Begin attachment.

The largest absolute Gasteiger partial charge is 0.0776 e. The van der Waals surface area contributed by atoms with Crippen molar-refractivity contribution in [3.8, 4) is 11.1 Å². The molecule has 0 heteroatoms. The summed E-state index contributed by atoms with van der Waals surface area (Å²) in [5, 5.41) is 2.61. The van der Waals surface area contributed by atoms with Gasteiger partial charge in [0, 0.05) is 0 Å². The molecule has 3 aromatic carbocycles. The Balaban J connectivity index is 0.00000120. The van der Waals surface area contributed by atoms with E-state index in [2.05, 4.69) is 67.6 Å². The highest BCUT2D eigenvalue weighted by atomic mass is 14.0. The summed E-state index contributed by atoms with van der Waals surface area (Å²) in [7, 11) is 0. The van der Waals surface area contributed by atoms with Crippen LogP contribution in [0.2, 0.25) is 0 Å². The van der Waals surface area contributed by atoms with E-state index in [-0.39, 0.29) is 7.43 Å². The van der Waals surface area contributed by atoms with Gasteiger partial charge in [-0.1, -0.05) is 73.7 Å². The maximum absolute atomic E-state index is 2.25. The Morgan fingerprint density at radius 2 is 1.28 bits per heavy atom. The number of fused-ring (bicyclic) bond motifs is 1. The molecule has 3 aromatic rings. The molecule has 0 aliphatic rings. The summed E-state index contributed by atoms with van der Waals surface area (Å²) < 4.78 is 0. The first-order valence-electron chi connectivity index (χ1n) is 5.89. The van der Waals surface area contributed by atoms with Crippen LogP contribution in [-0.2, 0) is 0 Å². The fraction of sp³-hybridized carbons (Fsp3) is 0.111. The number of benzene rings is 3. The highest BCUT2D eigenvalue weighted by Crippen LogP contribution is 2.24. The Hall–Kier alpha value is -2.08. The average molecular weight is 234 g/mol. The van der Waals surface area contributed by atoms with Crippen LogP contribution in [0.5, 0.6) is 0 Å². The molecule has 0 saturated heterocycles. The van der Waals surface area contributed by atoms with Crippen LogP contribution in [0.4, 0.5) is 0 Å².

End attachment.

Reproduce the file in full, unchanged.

The largest absolute Gasteiger partial charge is 0.0776 e. The van der Waals surface area contributed by atoms with Crippen molar-refractivity contribution in [3.8, 4) is 11.1 Å². The molecule has 0 heteroatoms. The summed E-state index contributed by atoms with van der Waals surface area (Å²) in [5, 5.41) is 2.61. The van der Waals surface area contributed by atoms with Gasteiger partial charge in [0, 0.05) is 0 Å². The molecule has 3 aromatic carbocycles. The Balaban J connectivity index is 0.00000120. The van der Waals surface area contributed by atoms with E-state index in [2.05, 4.69) is 67.6 Å². The highest BCUT2D eigenvalue weighted by atomic mass is 14.0. The summed E-state index contributed by atoms with van der Waals surface area (Å²) in [7, 11) is 0. The van der Waals surface area contributed by atoms with Crippen LogP contribution in [0.2, 0.25) is 0 Å². The van der Waals surface area contributed by atoms with E-state index in [-0.39, 0.29) is 7.43 Å². The van der Waals surface area contributed by atoms with Gasteiger partial charge in [-0.1, -0.05) is 73.7 Å². The maximum absolute atomic E-state index is 2.25. The Morgan fingerprint density at radius 2 is 1.28 bits per heavy atom. The number of fused-ring (bicyclic) bond motifs is 1. The molecule has 3 aromatic rings. The molecule has 0 aliphatic rings. The summed E-state index contributed by atoms with van der Waals surface area (Å²) < 4.78 is 0. The first-order valence-electron chi connectivity index (χ1n) is 5.89. The van der Waals surface area contributed by atoms with Crippen LogP contribution in [-0.2, 0) is 0 Å². The fraction of sp³-hybridized carbons (Fsp3) is 0.111. The number of benzene rings is 3. The highest BCUT2D eigenvalue weighted by Crippen LogP contribution is 2.24. The Hall–Kier alpha value is -2.08. The average molecular weight is 234 g/mol. The van der Waals surface area contributed by atoms with Crippen LogP contribution in [0.5, 0.6) is 0 Å². The molecule has 0 saturated heterocycles. The van der Waals surface area contributed by atoms with Crippen LogP contribution in [0.4, 0.5) is 0 Å².